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The “bad guys” win one, world freaks out

Friday, Feb 27, 2009

* You’d think the world was coming to an end

According to U.S. District Court Judge Milton I. Shadur, Former Chicago Alderman and judicial kingmaker Eddie Vrdolyak is not an insider.

And when Vrdolyak agreed to act as a “finder” for a crooked land deal in which he knew the fix was in and he would have to split that finder’s fee with a crooked school board member who would steer the sale to Vrdolyak’s client, that was not a “kickback,” Shadur said.

When the school board, because of the crooked board member, passed up a $15.5 million bid for its property and instead took the $15 million crooked bid, that did not represent a tangible, calculable loss to the school of $500,000, Shadur said.

After finding all of that, Judge Shadur then called Eddie Vrdolyak “a good man” and let him go free.

With no prison time, and not a penny in restitution to the school.

* More

It was supposed to be the day of reckoning for former Chicago Ald. Edward Vrdolyak, the day he at last got sent to prison for an inside deal after what some say was a career built on them.

Instead, Chicago witnessed what seemed like another “Fast Eddie” moment.

* More

If you didn’t know the federal judiciary in Chicago was considered to be on the square, if you didn’t know that Judge Milton Shadur had built a reputation of integrity over three decades on the bench, if you didn’t know both those things, then you might suspect the fix was in Thursday for the benefit of Edward R. Vrdolyak.

As it is, I guess we’ll have to come up with other explanations for Shadur’s almost indefensible decision to allow Fast Eddie to continue his charmed existence by walking out of the Dirksen Federal Building with no jail time — even if no other explanation but a fix will ring true to corruption-weary Chicagoans.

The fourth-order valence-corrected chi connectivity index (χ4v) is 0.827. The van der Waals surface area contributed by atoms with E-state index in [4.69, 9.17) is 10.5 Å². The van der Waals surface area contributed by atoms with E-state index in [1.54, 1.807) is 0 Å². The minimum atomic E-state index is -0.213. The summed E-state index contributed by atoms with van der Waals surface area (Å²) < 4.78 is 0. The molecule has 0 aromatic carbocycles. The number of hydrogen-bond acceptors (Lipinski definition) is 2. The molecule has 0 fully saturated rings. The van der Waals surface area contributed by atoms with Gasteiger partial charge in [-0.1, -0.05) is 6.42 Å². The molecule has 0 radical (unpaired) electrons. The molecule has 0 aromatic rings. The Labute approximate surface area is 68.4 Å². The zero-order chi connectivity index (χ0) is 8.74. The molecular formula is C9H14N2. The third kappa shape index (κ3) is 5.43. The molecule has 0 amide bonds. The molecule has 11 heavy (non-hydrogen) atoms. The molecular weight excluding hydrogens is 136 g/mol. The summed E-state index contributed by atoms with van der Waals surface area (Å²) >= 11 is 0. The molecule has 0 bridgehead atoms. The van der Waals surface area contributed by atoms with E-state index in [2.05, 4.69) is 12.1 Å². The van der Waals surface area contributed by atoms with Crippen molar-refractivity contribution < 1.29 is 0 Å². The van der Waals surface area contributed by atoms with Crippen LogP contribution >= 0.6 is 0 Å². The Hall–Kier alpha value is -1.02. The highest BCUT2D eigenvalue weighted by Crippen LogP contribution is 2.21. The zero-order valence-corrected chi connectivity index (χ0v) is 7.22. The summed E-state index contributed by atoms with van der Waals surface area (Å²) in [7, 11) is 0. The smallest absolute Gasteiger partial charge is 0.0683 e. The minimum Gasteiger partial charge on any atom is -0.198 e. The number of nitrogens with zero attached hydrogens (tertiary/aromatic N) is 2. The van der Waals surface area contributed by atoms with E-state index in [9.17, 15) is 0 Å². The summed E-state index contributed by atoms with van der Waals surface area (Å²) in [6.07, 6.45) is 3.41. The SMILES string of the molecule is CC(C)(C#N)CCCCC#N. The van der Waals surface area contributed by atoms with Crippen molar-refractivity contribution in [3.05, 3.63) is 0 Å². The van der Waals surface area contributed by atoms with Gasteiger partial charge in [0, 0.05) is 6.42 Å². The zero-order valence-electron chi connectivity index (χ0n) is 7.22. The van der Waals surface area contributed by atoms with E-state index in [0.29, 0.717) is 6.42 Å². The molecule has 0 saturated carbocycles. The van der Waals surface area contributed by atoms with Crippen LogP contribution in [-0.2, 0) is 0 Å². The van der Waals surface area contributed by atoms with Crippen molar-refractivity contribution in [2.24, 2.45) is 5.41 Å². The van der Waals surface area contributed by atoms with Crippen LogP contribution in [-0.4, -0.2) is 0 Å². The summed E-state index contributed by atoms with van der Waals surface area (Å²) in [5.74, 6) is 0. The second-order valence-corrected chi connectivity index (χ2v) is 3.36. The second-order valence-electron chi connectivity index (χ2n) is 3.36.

* But lots of people believed that the original indictment was a real stretch. Here’s the meat of the judge’s argument

Shadur said he drew a line between Levine’s corruption and Vrdolyak’s role in the matter. He noted Vrdolyak had worked to bump up Smithfield’s initial offer of $9.5 million and that there seemed to be no concrete offers on the table that would have made any more money.

Shadur, who has a background in real estate law, said finder’s fees are a recognized part of such transactions and few real estate deals involve truly open bidding. […]

Shadur sometimes sparred with Assistant U.S. Atty. Christopher Niewoehner and cut him off as the prosecutor noted that Vrdolyak had connections to the powerful in Chicago.

“We do not sentence stick figures,” the judge said. “We do not sentence them because of what people might think about them.”

Shadur was right to cut off the prosecutor on that last point. And I’m pretty sure he’s right on the finder’s fee point.

* From the US Attorney…